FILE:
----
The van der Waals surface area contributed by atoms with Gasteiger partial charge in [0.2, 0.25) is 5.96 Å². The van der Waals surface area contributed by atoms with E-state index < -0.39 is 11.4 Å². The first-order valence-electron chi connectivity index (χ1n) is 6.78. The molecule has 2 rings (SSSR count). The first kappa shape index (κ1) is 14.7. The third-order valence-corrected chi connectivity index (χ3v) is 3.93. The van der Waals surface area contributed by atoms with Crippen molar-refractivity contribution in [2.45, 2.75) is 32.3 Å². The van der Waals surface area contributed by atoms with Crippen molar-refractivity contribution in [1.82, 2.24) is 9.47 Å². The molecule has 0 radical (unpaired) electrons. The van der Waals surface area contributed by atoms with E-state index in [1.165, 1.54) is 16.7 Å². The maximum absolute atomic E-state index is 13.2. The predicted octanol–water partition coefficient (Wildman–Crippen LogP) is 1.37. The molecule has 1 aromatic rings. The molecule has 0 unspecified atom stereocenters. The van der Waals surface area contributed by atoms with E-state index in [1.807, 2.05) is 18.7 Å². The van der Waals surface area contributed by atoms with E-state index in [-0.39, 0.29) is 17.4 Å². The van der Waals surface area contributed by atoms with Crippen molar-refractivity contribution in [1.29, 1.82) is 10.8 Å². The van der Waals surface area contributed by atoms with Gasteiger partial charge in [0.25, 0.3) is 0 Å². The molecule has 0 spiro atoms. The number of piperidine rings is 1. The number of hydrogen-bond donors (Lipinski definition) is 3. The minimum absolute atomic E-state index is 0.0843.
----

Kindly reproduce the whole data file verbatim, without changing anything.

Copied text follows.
The van der Waals surface area contributed by atoms with Gasteiger partial charge in [0.2, 0.25) is 5.96 Å². The van der Waals surface area contributed by atoms with E-state index < -0.39 is 11.4 Å². The first-order valence-electron chi connectivity index (χ1n) is 6.78. The molecule has 2 rings (SSSR count). The first kappa shape index (κ1) is 14.7. The third-order valence-corrected chi connectivity index (χ3v) is 3.93. The van der Waals surface area contributed by atoms with Crippen molar-refractivity contribution in [2.45, 2.75) is 32.3 Å². The van der Waals surface area contributed by atoms with Crippen molar-refractivity contribution in [1.82, 2.24) is 9.47 Å². The molecule has 0 radical (unpaired) electrons. The van der Waals surface area contributed by atoms with E-state index in [1.165, 1.54) is 16.7 Å². The maximum absolute atomic E-state index is 13.2. The predicted octanol–water partition coefficient (Wildman–Crippen LogP) is 1.37. The molecule has 1 aromatic rings. The molecule has 0 unspecified atom stereocenters. The van der Waals surface area contributed by atoms with E-state index in [1.807, 2.05) is 18.7 Å². The van der Waals surface area contributed by atoms with E-state index in [-0.39, 0.29) is 17.4 Å². The van der Waals surface area contributed by atoms with Crippen molar-refractivity contribution in [1.29, 1.82) is 10.8 Å². The van der Waals surface area contributed by atoms with Gasteiger partial charge in [0.25, 0.3) is 0 Å². The molecule has 0 spiro atoms. The number of piperidine rings is 1. The number of hydrogen-bond donors (Lipinski definition) is 3. The minimum absolute atomic E-state index is 0.0843.